A whole bunch of differences

9/11 Memorial, NYC

9/11 Memorial, NYC

911 memorialTwo years!  We’ve been in Paris for two years now, living an ordinary life in one of the least ordinary cities in the world.  We feel at home, we know the routines and understand more about the “way things are done around here.”  I realised that my point of comparison for “the way things are done” has changed.  While in the USA for a family wedding last week, we kept noticing how things were different to what we were used to in Paris.  We had to think hard to compare with NZ, and wondered what we will notice when we return.

In Sackets Harbor, a small town of 1500 people way up in the north of New York state, the extraordinarily prompt and bubbly customer service in the restaurants struck us.  A soon as the meal (gargantuan – we shared) was done the plates were whipped away and the “check” delivered to the table.  No dilly-dallying around trying to catch the eye of the waiter to signal for “l’addition.”

The drill was the same once we arrived in New York city; super-friendly, fast and forthright.  In some places the check arrived with suggested gratuity amounts printed on the till receipt, starting at 18%, with higher options of 20% and 22% handily calculated too, or in other cases already added onto the total.  In one place we watched the scene at a nearby table where the waitress bowled up to the guests, just as they reached the door, to ask for a tip as they hadn’t included a gratuity amount on their credit card payment.  Unfamiliar tourists, or discerning diners – I wasn’t sure – the waitress made sure and got her tip.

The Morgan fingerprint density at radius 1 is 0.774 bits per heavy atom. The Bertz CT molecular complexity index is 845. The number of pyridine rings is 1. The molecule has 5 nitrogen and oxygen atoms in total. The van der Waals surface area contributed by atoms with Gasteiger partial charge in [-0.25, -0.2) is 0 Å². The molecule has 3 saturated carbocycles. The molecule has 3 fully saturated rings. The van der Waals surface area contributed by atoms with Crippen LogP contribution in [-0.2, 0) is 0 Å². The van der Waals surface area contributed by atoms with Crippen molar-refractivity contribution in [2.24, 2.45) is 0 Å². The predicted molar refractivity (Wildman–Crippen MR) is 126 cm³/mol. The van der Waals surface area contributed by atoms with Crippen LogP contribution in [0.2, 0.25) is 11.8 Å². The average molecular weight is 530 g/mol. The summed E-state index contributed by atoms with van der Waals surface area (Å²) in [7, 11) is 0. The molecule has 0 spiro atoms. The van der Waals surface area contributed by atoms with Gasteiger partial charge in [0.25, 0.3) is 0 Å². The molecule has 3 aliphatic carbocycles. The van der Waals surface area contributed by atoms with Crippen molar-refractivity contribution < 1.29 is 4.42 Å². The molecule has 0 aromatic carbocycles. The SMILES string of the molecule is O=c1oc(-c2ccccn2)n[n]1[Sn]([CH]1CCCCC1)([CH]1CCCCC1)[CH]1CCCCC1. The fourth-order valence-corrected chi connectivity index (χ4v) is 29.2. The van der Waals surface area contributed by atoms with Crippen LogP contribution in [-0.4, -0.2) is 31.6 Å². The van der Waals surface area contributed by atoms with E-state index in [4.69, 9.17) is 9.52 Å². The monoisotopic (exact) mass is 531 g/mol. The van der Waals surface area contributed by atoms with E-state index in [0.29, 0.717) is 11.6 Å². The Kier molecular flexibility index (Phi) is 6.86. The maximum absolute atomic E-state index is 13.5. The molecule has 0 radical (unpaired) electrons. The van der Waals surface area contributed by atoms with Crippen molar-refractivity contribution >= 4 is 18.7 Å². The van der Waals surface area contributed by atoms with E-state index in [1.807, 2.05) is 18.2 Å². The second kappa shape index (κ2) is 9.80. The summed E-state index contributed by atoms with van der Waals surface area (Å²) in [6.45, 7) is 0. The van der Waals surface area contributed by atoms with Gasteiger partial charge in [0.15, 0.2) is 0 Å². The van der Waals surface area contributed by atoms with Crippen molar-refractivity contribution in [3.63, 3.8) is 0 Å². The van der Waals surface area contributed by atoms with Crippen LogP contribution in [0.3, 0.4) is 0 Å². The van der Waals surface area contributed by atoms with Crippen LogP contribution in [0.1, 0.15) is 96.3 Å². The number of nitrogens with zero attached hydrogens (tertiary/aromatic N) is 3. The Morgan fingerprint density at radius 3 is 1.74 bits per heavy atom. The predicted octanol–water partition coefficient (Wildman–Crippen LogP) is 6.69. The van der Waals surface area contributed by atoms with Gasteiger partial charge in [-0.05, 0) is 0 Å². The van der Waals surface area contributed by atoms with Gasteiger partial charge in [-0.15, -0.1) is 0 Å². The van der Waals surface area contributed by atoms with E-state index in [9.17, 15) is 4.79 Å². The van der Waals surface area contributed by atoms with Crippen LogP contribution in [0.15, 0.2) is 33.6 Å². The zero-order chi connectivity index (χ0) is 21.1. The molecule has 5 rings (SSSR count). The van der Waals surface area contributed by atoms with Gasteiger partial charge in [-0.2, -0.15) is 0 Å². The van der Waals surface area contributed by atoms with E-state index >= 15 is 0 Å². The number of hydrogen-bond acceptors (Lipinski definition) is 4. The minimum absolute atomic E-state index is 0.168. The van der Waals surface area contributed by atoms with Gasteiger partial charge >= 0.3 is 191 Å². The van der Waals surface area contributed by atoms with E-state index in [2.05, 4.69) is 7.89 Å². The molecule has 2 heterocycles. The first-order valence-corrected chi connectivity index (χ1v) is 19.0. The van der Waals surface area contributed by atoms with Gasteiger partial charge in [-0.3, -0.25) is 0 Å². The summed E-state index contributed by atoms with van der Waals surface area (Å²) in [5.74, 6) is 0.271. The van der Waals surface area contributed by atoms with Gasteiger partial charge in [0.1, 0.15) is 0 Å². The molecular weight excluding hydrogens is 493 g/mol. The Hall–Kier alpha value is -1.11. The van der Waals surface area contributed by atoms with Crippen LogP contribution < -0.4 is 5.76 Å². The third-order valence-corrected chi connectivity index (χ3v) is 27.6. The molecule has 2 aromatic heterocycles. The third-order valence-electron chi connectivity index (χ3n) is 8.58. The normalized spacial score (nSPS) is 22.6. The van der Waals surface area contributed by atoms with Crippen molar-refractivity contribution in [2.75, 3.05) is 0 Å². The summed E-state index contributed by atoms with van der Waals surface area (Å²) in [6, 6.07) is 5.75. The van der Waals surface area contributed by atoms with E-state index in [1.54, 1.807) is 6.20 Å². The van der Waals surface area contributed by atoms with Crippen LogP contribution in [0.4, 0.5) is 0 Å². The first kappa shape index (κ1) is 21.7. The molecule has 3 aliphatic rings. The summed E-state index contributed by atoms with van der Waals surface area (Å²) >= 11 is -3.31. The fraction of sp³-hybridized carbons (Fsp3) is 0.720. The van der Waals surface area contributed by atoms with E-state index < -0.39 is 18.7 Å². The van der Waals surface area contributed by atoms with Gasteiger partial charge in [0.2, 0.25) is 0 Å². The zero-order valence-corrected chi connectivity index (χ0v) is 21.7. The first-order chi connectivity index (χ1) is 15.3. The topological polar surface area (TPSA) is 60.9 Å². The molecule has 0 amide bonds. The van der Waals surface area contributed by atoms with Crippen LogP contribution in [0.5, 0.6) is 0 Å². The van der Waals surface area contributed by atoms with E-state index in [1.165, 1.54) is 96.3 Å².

Even if the language was familiar, the accent and the turn of phrase in overheard conversations had me smiling: “ah there’s a whole bunch of things we could do.”  A whole bunch?  It doesn’t really translate directly into French or Kiwi.

For all the differences though there were plenty of things the same (a whole bunch of ’em) that we loved: family and traditions.  Proud parents, bride and groom, bridesmaids, groomsmen, the best man, confetti, the first dance, wedding cake and speeches; all the elements for a wonderful day shared with friends and family.  We were thrilled to be together with all my family and a couple of Kiwi friends at the very happy occasion of my nephew’s wedding held on the historic Battlefield site.

In New York I was right at home in familiar surroundings in two gorgeous yarn stores.  Knitty City on the Upper West Side (W 79th Street) just happened to be only two blocks away from our hotel, and Purl Soho (Broome Street) on the bus and subway route between our hotel and downtown Manhattan – both easy to get to, how convenient!  At Knitty City I chatted with a few local knitters sitting around the knitting table.  We shared opinions on fair isle techniques and admired a recently finished object that had us all complimenting the knitter while jotting notes of designer, pattern name and yarn.

 

That’s it really – life’s the same but different, here or there, we loved New York too.  The differences don’t matter, they just make life interesting.

 

We especially enjoyed these New York places and activities:

Mille Feuille Bakery Cafe, 2175 Broadway, Upper West Side (between 76th and 77th streets)

Central Park Bike tours, 203 West 58th Street, NYC.  (We did the Art and Architecture tour)

9/11 Memorial and museum

Riverside Park, alongside the Hudson River

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2 thoughts on “A whole bunch of differences

  1. Selena Rea says:

    Great post! I just returned from Paris where I loved how they allowed us to finish our meals and chat a little before we were presented with the check. It was as if it was their pleasure to offer us good food and time to enjoy it, not a job for which they earned a salary. I found it a gracious and civilized practice 🙂

    • keiryberry says:

      Sounds like you enjoyed some time in cafes just soaking up the atmosphere, it is a very pleasant way to spend time for sure. I hope you’ll post about your trip.

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